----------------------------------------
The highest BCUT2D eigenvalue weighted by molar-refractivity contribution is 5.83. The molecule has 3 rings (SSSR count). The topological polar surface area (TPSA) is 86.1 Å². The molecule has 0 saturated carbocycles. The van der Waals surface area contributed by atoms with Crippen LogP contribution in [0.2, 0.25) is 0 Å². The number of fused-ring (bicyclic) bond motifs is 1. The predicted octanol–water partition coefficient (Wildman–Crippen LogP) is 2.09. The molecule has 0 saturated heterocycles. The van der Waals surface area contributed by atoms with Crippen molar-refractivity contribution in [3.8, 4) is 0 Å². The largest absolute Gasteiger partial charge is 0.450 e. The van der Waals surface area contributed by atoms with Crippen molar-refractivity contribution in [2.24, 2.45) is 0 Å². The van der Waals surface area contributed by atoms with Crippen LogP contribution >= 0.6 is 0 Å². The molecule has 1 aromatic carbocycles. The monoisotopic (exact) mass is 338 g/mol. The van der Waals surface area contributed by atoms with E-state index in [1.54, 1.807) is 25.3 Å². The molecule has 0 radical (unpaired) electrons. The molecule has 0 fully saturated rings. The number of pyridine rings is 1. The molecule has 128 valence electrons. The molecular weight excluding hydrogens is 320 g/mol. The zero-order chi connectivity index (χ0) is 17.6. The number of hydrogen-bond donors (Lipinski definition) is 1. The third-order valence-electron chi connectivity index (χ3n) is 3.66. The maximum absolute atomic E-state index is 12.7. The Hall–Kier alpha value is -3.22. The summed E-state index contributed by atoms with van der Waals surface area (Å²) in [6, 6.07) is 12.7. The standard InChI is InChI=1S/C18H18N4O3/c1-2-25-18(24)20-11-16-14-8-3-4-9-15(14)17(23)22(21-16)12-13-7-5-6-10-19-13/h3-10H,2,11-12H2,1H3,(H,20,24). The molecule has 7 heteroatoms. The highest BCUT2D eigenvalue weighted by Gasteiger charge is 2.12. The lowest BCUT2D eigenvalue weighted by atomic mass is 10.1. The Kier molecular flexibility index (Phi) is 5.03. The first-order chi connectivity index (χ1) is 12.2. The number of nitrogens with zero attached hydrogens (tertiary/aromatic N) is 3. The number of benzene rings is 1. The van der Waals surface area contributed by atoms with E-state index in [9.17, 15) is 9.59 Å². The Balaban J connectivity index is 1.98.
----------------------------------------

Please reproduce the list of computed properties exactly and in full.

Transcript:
The highest BCUT2D eigenvalue weighted by molar-refractivity contribution is 5.83. The molecule has 3 rings (SSSR count). The topological polar surface area (TPSA) is 86.1 Å². The molecule has 0 saturated carbocycles. The van der Waals surface area contributed by atoms with Crippen LogP contribution in [0.2, 0.25) is 0 Å². The number of fused-ring (bicyclic) bond motifs is 1. The predicted octanol–water partition coefficient (Wildman–Crippen LogP) is 2.09. The molecule has 0 saturated heterocycles. The van der Waals surface area contributed by atoms with Crippen molar-refractivity contribution in [3.8, 4) is 0 Å². The largest absolute Gasteiger partial charge is 0.450 e. The van der Waals surface area contributed by atoms with Crippen molar-refractivity contribution in [2.24, 2.45) is 0 Å². The van der Waals surface area contributed by atoms with Crippen LogP contribution >= 0.6 is 0 Å². The molecule has 1 aromatic carbocycles. The monoisotopic (exact) mass is 338 g/mol. The van der Waals surface area contributed by atoms with E-state index in [1.54, 1.807) is 25.3 Å². The molecule has 0 radical (unpaired) electrons. The molecule has 0 fully saturated rings. The number of pyridine rings is 1. The molecule has 128 valence electrons. The molecular weight excluding hydrogens is 320 g/mol. The zero-order chi connectivity index (χ0) is 17.6. The number of hydrogen-bond donors (Lipinski definition) is 1. The third-order valence-electron chi connectivity index (χ3n) is 3.66. The maximum absolute atomic E-state index is 12.7. The Hall–Kier alpha value is -3.22. The summed E-state index contributed by atoms with van der Waals surface area (Å²) in [6, 6.07) is 12.7. The standard InChI is InChI=1S/C18H18N4O3/c1-2-25-18(24)20-11-16-14-8-3-4-9-15(14)17(23)22(21-16)12-13-7-5-6-10-19-13/h3-10H,2,11-12H2,1H3,(H,20,24). The molecule has 7 heteroatoms. The highest BCUT2D eigenvalue weighted by Gasteiger charge is 2.12. The lowest BCUT2D eigenvalue weighted by atomic mass is 10.1. The Kier molecular flexibility index (Phi) is 5.03. The first-order chi connectivity index (χ1) is 12.2. The number of nitrogens with zero attached hydrogens (tertiary/aromatic N) is 3. The number of benzene rings is 1. The van der Waals surface area contributed by atoms with E-state index in [9.17, 15) is 9.59 Å². The Balaban J connectivity index is 1.98.